“We own this land. We do not have any other cemeteries. Maintenance, although beyond what some people think we should have done, has not been efficient and effective enough to preserve a historic cemetery, ”he said.
Cummings said he would prefer the city government to ask the nonprofit to send the city an invoice for work it has done to improve the drainage of the cemetery, and the city would spend up to ‘to $ 100,000 for reimbursement. Only Deputy Mayor Marty Martinez and City Councilor Ara Bagdasarian supported the demand, one less of the four votes that would be needed to pass a motion at a future meeting.
Similar overtures towards the same goal have also been offered at previous board meetings, but none have had enough voice to move forward on the allocation of funds.
On Tuesday evening, Ron Campbell, former city council member and executive director of the Loudoun Freedom Center, again addressed council during the petitioners section of the business meeting. Talking to Loudoun now Earlier today, Campbell said he spoke to Fox, Cummings and Bagdasarian on several occasions, but pointed out that the Freedom Center never asked the council for a specific amount of funding.
“We talked about a way forward; we never talked about a number, ”he said.
Campbell also criticized the process, or the lack of it, since talks began about moving the land from the cemetery. He said the Freedom Center should seek a response time from general manager Kaj Dentler, and that this week alone, the county signed the plaque for the first time. He also said the city never handed over the memorandum of understanding to the Freedom Center.
Dentler requested a formal decision from the Freedom Center by July 30, Markel said. The signed plaque from the Loudoun County Construction and Development Department approving the creation of the subdivision must also be registered within six months of signing. If this is not done, the county’s process for approving the subdivision will have to start over. The deadline for this is October 21.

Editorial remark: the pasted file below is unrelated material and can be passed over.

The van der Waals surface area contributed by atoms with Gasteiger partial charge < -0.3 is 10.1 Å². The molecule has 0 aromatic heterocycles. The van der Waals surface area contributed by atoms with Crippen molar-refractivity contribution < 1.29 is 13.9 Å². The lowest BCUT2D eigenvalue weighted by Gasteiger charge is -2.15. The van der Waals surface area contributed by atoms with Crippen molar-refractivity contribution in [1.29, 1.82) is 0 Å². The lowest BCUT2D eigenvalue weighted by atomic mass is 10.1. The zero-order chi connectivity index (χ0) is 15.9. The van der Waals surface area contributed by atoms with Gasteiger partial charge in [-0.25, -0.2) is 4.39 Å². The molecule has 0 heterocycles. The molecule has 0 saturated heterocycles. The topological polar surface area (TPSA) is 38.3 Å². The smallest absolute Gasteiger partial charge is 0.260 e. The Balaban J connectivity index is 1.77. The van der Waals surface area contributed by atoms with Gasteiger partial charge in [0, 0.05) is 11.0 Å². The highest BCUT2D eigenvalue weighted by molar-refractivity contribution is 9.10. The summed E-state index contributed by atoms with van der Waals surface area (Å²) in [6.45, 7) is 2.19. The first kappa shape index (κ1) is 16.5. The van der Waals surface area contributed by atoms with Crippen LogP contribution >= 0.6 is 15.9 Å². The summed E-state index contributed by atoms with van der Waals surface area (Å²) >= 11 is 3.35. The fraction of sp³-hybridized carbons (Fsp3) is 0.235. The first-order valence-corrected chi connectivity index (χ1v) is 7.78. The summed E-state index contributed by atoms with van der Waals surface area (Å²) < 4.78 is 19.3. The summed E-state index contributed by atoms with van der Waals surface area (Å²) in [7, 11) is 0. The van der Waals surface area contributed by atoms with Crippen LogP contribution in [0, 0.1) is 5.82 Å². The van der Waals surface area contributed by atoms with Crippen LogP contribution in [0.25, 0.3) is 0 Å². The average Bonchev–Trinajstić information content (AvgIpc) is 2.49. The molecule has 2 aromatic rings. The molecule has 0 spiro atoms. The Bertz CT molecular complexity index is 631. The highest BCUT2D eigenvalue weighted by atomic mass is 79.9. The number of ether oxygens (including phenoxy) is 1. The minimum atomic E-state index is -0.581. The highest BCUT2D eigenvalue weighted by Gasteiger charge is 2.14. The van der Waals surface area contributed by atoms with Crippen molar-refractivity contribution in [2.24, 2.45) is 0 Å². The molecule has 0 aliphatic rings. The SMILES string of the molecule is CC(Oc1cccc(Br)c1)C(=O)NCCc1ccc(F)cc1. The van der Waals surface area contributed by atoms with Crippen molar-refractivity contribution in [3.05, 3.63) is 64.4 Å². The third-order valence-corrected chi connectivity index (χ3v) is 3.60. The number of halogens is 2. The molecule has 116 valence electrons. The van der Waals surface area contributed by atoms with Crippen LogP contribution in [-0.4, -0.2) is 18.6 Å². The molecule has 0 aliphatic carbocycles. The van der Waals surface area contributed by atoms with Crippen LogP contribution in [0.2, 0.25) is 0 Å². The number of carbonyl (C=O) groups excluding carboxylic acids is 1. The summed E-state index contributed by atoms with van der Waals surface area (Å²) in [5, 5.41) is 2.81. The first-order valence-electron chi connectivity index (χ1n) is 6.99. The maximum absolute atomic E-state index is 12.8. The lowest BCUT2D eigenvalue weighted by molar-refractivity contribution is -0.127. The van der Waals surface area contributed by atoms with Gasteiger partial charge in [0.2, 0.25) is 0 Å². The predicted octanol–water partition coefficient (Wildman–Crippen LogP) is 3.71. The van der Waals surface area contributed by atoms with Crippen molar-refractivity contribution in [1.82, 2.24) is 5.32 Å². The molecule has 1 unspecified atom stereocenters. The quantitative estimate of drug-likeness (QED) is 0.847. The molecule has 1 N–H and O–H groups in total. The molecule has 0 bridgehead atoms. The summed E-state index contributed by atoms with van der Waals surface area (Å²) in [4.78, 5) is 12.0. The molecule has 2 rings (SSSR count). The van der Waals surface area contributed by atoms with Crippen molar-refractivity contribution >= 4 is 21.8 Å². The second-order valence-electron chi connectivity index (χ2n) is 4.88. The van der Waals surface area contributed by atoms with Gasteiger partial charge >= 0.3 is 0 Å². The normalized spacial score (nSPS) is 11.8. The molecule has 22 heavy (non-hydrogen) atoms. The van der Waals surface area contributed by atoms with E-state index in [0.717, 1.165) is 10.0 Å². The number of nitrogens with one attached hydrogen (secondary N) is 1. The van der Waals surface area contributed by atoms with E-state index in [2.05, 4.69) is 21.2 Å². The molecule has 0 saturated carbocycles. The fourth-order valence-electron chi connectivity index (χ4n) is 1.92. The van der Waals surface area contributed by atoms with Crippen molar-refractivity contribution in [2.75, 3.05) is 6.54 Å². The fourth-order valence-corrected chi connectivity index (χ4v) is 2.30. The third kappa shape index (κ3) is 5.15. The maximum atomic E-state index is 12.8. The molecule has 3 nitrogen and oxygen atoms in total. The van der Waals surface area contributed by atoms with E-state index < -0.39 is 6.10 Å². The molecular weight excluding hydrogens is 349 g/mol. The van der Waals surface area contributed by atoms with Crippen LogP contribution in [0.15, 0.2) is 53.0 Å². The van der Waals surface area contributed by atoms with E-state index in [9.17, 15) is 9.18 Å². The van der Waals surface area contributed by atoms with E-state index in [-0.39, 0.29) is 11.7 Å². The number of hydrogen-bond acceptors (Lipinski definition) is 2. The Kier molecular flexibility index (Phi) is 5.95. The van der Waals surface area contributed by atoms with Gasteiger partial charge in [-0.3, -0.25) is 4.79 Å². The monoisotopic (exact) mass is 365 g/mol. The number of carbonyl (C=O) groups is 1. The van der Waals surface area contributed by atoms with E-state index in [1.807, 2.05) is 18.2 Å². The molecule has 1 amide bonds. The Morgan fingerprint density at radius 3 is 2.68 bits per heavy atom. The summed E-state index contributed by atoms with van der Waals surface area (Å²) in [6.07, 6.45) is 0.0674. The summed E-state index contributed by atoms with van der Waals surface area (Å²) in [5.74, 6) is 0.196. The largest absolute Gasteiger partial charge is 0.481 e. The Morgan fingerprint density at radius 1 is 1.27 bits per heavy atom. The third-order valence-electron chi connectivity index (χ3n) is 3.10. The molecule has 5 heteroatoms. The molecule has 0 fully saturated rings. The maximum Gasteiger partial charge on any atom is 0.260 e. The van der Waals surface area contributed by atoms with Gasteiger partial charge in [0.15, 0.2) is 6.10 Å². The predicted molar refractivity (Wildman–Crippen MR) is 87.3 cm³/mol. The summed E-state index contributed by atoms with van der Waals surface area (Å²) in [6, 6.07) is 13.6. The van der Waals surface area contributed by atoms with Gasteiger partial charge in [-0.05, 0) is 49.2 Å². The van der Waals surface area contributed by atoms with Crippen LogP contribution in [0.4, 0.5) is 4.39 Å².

Thomas said she plans to sign the memorandum of understanding after the next round of council meetings on July 26-27, but stressed that the council still has an opportunity to “do the right thing” by supporting funding for improvements to the cemetery site.
“The signing of the MoU does not prevent them from catching up with their moral compass at some point,” she said.
Thomas said she hoped within a week and a half that she would be able to share with council members the work on the Sycolin Cemetery site plan currently being undertaken by students in the architecture program. landscape by Virginia Tech. Perhaps seeing those plans worked out would make it more clear to board members why they should help with the funding, she noted.
If the council does not provide funding, Thomas expressed optimism that the Freedom Center would be able to raise the funds needed to improve conditions at the cemetery and highlighted the historic resilience of the African American community when was treated unfairly.
She compared the signing of the MOU, without any funding, to a sharecropper agreement. Thomas had previously used the same term to describe the council’s initial decision, almost three years ago, to lease the cemetery land to an outside group to maintain it before revisiting that decision and choosing to transfer the land completely. .
“Signing this MOU almost feels like signing a sharecropper agreement and I can understand how our ancestors felt when they felt they had no choice but to sign agreements of a discriminatory nature.” , she said. “It’s certainly an unfair and unfair deal, but that’s what we have. We can begin to move forward in the construction, protection and maintenance of this sacred site or continue to fight a losing battle because of the racism that governs this council. “